Anna Jarvis: The Woman Who Regretted Creating Mother's DayBreaking News
tags: family history, motherhood
When Elizabeth Burr received a phone call a few days ago from someone asking about her family history, she initially thought she had been scammed. "I thought, 'OK, my identity has been stolen, I'll never see my money again,'" she says.
In fact the call came from a family history researcher looking for living relatives of Anna Jarvis, the woman who founded Mother's Day in the US over a century ago.
Anna Jarvis was one of 13 children, only four of whom lived to adulthood. Her older brother was the only one to have children of his own, but many died young from tuberculosis and his last direct descendant died in the 1980s.
So Elisabeth Zetland of MyHeritage decided to look for first cousins, and that was what led her to Elizabeth Burr.
When Elizabeth had been reassured that her savings were safe, she gave MyHeritage the surprising news that her father and aunts hadn't celebrated Mother's Day when they were growing up - out of respect for Anna, and her feeling that her idea had been hijacked by commercial interests and debased.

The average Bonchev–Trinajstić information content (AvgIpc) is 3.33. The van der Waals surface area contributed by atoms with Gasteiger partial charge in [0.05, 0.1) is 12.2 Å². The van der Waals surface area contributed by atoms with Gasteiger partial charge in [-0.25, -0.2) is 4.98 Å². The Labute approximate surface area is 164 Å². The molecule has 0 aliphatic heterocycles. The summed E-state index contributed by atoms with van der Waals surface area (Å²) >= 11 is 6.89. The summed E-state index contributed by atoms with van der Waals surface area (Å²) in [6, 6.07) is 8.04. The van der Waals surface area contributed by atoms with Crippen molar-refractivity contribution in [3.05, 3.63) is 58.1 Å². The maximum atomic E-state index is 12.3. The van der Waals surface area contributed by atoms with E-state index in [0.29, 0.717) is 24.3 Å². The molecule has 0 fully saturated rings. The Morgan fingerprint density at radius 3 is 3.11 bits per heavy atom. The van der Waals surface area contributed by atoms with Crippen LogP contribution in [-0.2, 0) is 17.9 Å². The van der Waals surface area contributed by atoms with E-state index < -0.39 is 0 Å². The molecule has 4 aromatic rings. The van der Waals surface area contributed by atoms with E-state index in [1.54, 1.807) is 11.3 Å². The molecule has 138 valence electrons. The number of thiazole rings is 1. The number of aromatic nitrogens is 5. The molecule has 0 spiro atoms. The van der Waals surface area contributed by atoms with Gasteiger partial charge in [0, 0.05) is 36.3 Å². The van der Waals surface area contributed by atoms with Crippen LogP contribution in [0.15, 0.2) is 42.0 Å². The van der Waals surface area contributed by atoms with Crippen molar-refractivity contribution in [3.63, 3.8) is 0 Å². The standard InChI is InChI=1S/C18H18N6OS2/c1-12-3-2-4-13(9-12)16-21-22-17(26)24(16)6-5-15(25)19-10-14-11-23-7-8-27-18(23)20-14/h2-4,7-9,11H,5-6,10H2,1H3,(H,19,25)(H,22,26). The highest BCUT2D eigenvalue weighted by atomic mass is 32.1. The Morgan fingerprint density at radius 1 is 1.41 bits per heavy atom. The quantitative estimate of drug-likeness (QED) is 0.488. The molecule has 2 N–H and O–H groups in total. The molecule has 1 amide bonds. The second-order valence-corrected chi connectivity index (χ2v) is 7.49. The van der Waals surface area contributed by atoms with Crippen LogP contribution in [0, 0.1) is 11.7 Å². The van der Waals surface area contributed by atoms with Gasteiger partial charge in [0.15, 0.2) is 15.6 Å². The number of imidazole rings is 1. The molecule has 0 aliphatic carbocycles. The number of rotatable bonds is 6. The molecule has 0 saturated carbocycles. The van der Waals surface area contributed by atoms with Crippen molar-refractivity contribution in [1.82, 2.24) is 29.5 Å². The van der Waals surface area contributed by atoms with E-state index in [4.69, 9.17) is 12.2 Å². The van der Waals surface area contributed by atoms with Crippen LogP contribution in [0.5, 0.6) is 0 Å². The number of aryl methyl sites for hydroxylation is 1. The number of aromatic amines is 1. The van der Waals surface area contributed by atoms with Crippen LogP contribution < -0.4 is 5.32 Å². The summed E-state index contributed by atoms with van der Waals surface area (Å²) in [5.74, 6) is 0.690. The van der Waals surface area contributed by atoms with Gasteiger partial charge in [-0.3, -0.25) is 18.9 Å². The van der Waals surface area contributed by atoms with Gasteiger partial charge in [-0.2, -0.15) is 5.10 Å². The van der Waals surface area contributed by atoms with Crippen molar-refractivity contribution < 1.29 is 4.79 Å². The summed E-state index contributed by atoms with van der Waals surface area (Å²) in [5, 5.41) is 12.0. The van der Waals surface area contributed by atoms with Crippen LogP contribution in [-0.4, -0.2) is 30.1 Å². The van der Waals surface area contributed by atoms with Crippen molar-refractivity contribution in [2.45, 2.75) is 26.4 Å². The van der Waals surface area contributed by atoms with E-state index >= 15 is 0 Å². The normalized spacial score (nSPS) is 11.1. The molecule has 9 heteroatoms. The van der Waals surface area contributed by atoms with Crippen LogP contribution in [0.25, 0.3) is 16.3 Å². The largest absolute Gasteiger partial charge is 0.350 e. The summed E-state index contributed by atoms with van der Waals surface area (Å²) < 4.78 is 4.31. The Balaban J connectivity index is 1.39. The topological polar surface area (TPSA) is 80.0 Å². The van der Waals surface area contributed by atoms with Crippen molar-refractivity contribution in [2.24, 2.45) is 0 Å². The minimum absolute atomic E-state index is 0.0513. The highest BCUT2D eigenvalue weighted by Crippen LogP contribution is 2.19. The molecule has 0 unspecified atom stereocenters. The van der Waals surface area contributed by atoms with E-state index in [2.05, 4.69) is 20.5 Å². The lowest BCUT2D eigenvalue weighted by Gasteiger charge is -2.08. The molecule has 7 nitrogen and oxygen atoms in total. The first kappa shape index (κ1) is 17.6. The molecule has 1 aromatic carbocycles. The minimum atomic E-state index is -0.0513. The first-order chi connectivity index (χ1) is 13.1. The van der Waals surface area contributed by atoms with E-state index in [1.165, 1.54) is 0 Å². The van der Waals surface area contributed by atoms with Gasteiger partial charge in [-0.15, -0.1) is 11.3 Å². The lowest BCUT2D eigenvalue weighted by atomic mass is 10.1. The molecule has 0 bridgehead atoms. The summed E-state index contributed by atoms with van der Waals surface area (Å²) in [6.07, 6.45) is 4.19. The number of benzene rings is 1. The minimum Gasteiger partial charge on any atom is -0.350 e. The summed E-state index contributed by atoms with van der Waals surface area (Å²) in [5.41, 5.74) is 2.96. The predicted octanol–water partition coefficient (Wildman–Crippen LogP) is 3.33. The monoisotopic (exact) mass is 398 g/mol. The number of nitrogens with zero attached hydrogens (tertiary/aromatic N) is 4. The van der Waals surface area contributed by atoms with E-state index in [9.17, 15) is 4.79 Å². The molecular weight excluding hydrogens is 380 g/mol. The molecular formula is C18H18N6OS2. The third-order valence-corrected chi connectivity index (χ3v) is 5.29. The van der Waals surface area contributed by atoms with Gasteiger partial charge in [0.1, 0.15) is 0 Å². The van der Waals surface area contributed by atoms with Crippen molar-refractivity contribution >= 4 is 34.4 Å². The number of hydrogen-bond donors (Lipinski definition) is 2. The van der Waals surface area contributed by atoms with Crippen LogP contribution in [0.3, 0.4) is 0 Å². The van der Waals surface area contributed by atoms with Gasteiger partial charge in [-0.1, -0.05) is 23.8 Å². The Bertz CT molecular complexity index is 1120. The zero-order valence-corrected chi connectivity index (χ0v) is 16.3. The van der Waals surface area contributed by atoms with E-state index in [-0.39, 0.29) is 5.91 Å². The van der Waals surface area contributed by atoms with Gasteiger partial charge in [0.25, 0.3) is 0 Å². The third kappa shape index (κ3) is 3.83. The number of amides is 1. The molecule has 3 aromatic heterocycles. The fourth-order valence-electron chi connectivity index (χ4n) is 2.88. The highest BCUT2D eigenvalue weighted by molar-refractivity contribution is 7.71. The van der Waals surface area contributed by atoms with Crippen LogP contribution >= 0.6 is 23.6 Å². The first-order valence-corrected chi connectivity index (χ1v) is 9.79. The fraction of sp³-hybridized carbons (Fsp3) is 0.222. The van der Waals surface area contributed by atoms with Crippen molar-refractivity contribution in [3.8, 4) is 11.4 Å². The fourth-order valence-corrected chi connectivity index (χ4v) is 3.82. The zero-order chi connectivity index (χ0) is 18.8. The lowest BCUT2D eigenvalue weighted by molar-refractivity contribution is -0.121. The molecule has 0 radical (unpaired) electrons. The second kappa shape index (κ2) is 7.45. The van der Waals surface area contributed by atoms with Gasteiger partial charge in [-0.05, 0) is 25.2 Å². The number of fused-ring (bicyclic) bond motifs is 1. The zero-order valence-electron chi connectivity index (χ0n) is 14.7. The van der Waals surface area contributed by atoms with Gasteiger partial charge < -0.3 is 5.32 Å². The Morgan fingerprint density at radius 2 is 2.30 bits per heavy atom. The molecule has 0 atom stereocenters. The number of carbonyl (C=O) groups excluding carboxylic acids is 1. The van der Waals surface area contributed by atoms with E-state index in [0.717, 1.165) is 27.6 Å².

comments powered by Disqus
- Demonizing Critical Race Theory
- Hideki Tojo's Ashes Scattered By US, Documents Reveal
- Plantation Planned Juneteenth Event that would Tell the Stories of Displaced ‘White Refugees’
- The Complicated History Behind BLM's Solidarity With The Pro-Palestinian Movement
- Rand Paul Offers an Accidentally Useful Jim Crow Analogy in Rationalizing His Party’s Illiberal Shift
- Postal Historian Asks the PRC to Return the Postal Service to a Mission of Service
- Is There an Uncontroversial Way to Teach America’s Racist History?
- White House Pushes To Jump-Start Civil Rights-Era Cold Cases Board
- Toll from Political Push at UNC Continues to Mount
- Legislating Against Critical Race Theory